In the game, you play as a hero who is not sure what he is doing at first, following after something that may or may not lead to his goal of finding his friend. You play as someone who has to redo tasks over and over again, most of these tasks due to ultimately fail because time will have run out. You play as someone who, despite all of this still tries to save a land foreign to him at the start of every first day, having all that he’s worked for torn to shreds by the nature of his plight. You see where I might be going with this?
My life for those months of grad school was one where doom followed me. I knew that whatever lesson plans I made, my mentor teacher would just rip them up when she saw them, before I even had a chance to try them. I taught her own lessons she had given me, knowing that I would not be able to live up to her standards despite following what she said to do to the words I used as I taught. Playing a game like Majora’s Mask was so cathartic during this period because, in a way, I understood what it was like to work hard for something and know that you would fail regardless.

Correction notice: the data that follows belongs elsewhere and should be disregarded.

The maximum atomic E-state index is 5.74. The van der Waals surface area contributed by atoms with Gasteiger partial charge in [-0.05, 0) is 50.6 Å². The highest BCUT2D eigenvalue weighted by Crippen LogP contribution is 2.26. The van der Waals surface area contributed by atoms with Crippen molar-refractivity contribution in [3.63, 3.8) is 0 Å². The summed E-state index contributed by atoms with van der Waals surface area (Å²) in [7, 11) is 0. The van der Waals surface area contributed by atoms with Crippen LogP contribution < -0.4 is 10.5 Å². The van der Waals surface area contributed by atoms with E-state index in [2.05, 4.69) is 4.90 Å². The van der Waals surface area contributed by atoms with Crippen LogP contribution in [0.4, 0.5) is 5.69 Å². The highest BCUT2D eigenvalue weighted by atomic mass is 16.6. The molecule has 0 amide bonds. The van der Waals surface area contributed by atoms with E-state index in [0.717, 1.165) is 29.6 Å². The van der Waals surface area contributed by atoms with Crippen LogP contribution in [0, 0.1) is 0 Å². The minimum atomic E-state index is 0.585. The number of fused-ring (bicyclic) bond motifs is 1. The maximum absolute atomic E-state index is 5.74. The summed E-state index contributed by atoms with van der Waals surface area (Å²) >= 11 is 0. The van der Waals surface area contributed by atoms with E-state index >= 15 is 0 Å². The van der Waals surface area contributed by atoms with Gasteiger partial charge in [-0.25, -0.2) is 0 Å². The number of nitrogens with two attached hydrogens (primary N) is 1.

Unlike Link with his quest, I did not finish grad school. I ultimately complained to my advisor at school, but nothing ever came of it because there was no option to switch mentor teachers. Finally, another teacher who shared an office with my mentor teacher told me “I don’t know how you put up with it, and you do it every day.” I realized that she was right, and that I did not deserve to be treated the way I was. Despite the debt that I would have for a program that I would not complete, and the fact that I would not become a teacher after all of that work, I made a choice to leave. Without an ocarina of time, I had to live with the result that the end of my metaphorical three days had brung.
Majora’s Mask is often called a dark game, and it is. But somehow this darkness helped me to feel okay when all of this happened. It made me feel like my experience was not one in isolation. It made me feel okay to keep trying, despite the inevitability of my failure, and helped give me the courage to walk away when I knew there was nothing more that I could do. It reminded me that video games can be important buffers for reality, and that they can teach you lessons that coincide with what may be going on in one’s life. I may not have saved my Termina, but I did beat my Majora. I took myself away from the equation, and maybe that’s what was needed to end the cycle after all.